Tailings dam design at Mount Polley didn't recognize the risk of an underlying, unstable layer of material.
Tailings dam design at Mount Polley didn't recognize the risk of an underlying, unstable layer of material.

The massive tailings dam failure at Imperial Metals’ Mount Polley copper-gold mine in south-central British Columbia, Canada, on August 4, 2014, was the result of failure of a glaciolacustrine layer (clays and silts left behind by a retreating glacier) about 8 m below the base of the dam in the area of the breach.

The Mount Polley Independent Expert Engineering Investigation and Review Panel, appointed following the tailings dam failure, delivered its final report on January 30. The report stated, “The panel concluded that the dominant contribution to the failure resides in the design. The design did not take into account the complexity of the subglacial and preglacial geological environment associated with the perimeter embankment foundation. As a result, foundation investigations and associated site characterization failed to identify a continuous glaciolacustrine layer in the vicinity of the breach and to recognize that it was susceptible to failure when subject to the stresses associated with the embankment.”

The report also indicated that the steep slope of the tailings dam’s downstream rockfill zone contributed to the failure of the dam. The panel concluded that had the downstream slope been flattened, failure would have been avoided. The slope was in the process of being flattened to meet its ultimate design criteria at the time of the dam failure.

The panel also concluded that there was no evidence that the failure was due to human intervention or overtopping of the perimeter embankments and that piping and cracking, which are often the cause of failure of earth dams, were not the cause of the breach.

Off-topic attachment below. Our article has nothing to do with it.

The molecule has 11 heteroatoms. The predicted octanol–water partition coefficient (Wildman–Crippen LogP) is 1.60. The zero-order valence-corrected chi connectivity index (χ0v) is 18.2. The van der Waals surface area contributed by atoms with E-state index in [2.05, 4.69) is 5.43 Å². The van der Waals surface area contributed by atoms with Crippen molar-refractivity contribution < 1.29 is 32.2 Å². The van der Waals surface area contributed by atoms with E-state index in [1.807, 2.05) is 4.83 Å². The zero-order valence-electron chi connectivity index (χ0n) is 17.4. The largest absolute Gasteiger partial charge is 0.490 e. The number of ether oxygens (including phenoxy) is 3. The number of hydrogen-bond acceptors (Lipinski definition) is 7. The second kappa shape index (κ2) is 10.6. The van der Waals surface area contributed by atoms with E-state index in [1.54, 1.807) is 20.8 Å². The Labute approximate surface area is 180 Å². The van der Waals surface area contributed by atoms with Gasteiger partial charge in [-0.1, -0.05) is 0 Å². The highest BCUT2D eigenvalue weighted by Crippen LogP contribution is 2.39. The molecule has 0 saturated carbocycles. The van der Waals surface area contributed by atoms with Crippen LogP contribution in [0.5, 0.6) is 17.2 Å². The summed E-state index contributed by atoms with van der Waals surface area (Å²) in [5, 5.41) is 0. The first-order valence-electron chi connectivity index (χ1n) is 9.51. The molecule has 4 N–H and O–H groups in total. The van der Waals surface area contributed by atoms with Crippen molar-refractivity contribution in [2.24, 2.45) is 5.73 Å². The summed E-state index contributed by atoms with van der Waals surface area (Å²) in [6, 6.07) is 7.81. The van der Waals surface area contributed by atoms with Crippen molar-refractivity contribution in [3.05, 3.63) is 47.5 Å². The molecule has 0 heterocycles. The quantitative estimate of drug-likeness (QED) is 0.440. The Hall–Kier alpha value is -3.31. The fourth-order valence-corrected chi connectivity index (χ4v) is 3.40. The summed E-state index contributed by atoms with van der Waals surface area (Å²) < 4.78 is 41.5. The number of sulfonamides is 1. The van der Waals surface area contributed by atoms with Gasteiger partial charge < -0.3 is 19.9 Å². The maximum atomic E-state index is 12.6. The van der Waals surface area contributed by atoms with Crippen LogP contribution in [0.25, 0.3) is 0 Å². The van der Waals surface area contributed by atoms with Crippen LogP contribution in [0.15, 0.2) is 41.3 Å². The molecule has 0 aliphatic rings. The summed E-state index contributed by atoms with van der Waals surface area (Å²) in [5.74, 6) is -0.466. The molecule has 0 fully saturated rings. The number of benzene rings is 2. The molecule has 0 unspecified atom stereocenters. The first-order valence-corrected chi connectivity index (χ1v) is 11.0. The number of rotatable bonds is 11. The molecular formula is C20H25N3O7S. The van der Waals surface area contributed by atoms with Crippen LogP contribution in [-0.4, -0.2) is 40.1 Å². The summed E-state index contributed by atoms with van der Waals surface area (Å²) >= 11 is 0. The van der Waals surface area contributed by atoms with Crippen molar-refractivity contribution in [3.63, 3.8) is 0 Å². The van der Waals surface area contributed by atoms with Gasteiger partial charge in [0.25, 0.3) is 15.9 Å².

In regard to regulatory oversight, the panel found that inspections of the tailings storage facility would not have prevented the failure.

The panel drew its conclusions and recommendations based on an extensive investigation undertaken between August 2014 and January 2015. The work included independent engineering field investigations, data compilation, laboratory testing, and analyses. It also involved inspection of related documents in the files of the Mount Polley mine, its consultants and the Ministry of Energy and Mines.

The panel made seven specific recommendations to improve industry practices and reduce the potential for future failures. The full report can be accessed at www.mountpolleyreviewpanel.ca/final-report.

Following release of the panel’s report, British Columbia Minister of Energy and Mines Bill Bennett announced that the government would act immediately on key recommendations of the panel and launch a code review to consider the other recommendations. The ministry’s chief inspector of mines is requiring all operating mines with tailings storage facility dams to provide a letter by June 30 to confirm whether or not foundation materials similar to those at Mount Polley exist below any of their dams. If those materials are present, the letters must also confirm whether sufficient investigations and testing were completed to properly understand the strength and location of those materials and that the dams were designed to account for those conditions.

The government also will move to implement a new requirement that all operating mines with tailings storage facilities in British Columbia establish “Independent Tailings Dam Review Boards.” These boards will support improved engineering practices by providing third-party advice on the design, construction, operation and closure of tailings storage facilities. Some mines in British Columbia already have similar boards in place.

The government also will initiate a code review to determine how best to implement the panel’s remaining recommendations, including the adoption of best available practices and technologies.

Imperial Metals acknowledged the panel’s report and said the company continues to make good progress in repairing the effects of the tailings dam breach, working closely with British Columbia’s Ministry of Environment and in cooperation with First Nations and local communities.

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